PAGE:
I went to Cambridge in the last week of August. I was hoping to know all all the people with whom I would share the base by the end of the year but that only happened a few weeks later.
My first days in Cambridge were to get familiarized with BAS headquarters, meet and start working with my line manager and the big chunk of BAS supporting team that would remain in Cambridge while I would be knee high in Antarctic snow.
I had to do my sea survival training right out of that first week in Cambridge. When I was still in Portugal, one day I got a brief email from BAS stating that I needed to do that training and to be sure that I would bring a pair of swim shorts, a towel and my passport. When I saw this list associated to “sea survival training”, I logically assumed that I would be brought in a boat to the English Channel and surprise dropped somewhere in the middle of it and it was expected that I would be able to swim to either shore, hence the passport.
Reality was simpler that what my imagination had fabricated.
This is a compulsory course for any personnel that steps foot to any of BAS ships and since I was supposed to go to Antarctica on board of RSS Ernest Shackleton, I had to do it.
Right on my first Wednesday in Cambridge, I went to BAS headquarters at first light, were a mini bus caught me and a couple of colleagues and took us to Norwich, where the training centre was located. Once there, I spend the morning going trough several theoretical presentations about…well…sea survival. Specifically, what to do in case of a capsize or something of the kind: how to use a life saving vest, how launch a inflatable vessel, how to operate an emergency radio and so on. In a nutshell, if the Shackleton has a surprise encounter with an iceberg, a dead whale or a really, really fat seal, we should use this techniques and survive as long as possible until getting some rescue.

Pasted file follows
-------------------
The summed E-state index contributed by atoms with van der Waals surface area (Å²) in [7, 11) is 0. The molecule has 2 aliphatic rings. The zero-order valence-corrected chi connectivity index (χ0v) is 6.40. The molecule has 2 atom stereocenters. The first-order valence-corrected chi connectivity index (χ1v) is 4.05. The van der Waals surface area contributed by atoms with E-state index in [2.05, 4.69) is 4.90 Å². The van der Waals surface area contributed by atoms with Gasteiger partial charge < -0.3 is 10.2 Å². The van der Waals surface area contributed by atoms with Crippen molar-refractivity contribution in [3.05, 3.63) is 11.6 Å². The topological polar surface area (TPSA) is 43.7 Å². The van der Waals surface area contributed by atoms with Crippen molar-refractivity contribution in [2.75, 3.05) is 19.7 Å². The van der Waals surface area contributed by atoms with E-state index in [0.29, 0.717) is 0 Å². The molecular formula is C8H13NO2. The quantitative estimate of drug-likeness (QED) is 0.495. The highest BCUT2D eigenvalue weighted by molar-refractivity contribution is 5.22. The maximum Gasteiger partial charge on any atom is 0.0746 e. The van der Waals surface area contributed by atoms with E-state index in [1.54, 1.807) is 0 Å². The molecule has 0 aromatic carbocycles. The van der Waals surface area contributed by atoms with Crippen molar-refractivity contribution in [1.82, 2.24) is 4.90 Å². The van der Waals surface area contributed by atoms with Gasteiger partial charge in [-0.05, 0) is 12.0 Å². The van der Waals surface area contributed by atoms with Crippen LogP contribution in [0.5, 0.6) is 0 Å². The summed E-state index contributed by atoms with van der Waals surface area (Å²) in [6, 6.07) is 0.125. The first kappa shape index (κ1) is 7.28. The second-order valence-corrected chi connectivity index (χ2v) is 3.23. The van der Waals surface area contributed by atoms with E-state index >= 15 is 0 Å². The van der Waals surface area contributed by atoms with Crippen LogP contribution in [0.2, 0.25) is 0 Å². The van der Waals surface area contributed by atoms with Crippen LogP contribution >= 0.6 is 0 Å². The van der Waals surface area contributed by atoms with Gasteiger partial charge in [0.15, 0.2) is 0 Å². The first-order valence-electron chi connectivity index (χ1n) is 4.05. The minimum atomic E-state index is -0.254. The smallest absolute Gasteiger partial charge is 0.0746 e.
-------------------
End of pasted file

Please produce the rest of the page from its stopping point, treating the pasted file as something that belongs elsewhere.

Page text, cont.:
The rest of the day was spent in an indoor pool practicing these concepts, something that, considering the context, was quite fun. During the training we used plastic helmets and heavy impermeable suits to simulate wet clothes, since we were not going to hang around the southern seas in swim shorts and bikinis and avoid getting all pruney after an hour in the water. The pool was deep but also reasonably warm and since the life jackets that we were wearing forced out heads out of the water at all times, the afternoon was strangely relaxing since most of my time there was spend floating around effortlessly in warm water. Once in a while I had to jump from a 4 m board, turn a raft over or hug someone (to conserve heat that is…)
And that was pretty much it. The passport was actually needed to oficialize the proof of conclusion, the towel because I was going to get wet eventually and the swim short because running around naked in a public pool is almost never a good idea.